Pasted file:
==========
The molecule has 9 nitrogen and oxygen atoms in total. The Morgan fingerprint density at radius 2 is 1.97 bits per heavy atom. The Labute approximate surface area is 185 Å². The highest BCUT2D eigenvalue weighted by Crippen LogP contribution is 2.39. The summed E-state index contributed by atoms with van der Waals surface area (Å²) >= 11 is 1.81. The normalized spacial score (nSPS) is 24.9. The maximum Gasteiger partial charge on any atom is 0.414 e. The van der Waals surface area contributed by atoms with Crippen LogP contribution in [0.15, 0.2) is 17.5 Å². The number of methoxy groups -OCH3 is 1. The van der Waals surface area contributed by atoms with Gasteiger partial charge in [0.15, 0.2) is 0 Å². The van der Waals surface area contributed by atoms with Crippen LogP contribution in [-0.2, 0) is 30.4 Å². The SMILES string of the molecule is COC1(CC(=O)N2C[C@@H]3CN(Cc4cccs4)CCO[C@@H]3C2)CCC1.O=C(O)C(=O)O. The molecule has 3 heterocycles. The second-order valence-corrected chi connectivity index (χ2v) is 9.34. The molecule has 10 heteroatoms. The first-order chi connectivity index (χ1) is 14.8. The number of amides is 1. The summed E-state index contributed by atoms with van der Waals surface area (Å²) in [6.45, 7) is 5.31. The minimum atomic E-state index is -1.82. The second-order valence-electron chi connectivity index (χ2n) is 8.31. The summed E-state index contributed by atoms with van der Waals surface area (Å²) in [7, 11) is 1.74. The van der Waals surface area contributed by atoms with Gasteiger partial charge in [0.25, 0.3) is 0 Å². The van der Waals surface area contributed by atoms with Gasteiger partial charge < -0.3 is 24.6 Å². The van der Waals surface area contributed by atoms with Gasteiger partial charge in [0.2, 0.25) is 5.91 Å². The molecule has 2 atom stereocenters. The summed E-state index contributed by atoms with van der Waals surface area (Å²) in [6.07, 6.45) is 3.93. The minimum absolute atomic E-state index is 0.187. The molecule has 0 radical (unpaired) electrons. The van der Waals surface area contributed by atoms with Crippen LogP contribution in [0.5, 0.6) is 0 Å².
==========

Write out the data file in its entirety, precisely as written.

The molecule has 9 nitrogen and oxygen atoms in total. The Morgan fingerprint density at radius 2 is 1.97 bits per heavy atom. The Labute approximate surface area is 185 Å². The highest BCUT2D eigenvalue weighted by Crippen LogP contribution is 2.39. The summed E-state index contributed by atoms with van der Waals surface area (Å²) >= 11 is 1.81. The normalized spacial score (nSPS) is 24.9. The maximum Gasteiger partial charge on any atom is 0.414 e. The van der Waals surface area contributed by atoms with Crippen LogP contribution in [0.15, 0.2) is 17.5 Å². The number of methoxy groups -OCH3 is 1. The van der Waals surface area contributed by atoms with Gasteiger partial charge in [0.15, 0.2) is 0 Å². The van der Waals surface area contributed by atoms with Crippen LogP contribution in [-0.2, 0) is 30.4 Å². The SMILES string of the molecule is COC1(CC(=O)N2C[C@@H]3CN(Cc4cccs4)CCO[C@@H]3C2)CCC1.O=C(O)C(=O)O. The molecule has 3 heterocycles. The second-order valence-corrected chi connectivity index (χ2v) is 9.34. The molecule has 10 heteroatoms. The first-order chi connectivity index (χ1) is 14.8. The number of amides is 1. The summed E-state index contributed by atoms with van der Waals surface area (Å²) in [6.45, 7) is 5.31. The minimum atomic E-state index is -1.82. The second-order valence-electron chi connectivity index (χ2n) is 8.31. The summed E-state index contributed by atoms with van der Waals surface area (Å²) in [7, 11) is 1.74. The van der Waals surface area contributed by atoms with Gasteiger partial charge in [0.25, 0.3) is 0 Å². The van der Waals surface area contributed by atoms with Gasteiger partial charge < -0.3 is 24.6 Å². The van der Waals surface area contributed by atoms with Gasteiger partial charge in [0.2, 0.25) is 5.91 Å². The molecule has 2 atom stereocenters. The summed E-state index contributed by atoms with van der Waals surface area (Å²) in [6.07, 6.45) is 3.93. The minimum absolute atomic E-state index is 0.187. The molecule has 0 radical (unpaired) electrons. The van der Waals surface area contributed by atoms with Crippen LogP contribution in [0.5, 0.6) is 0 Å².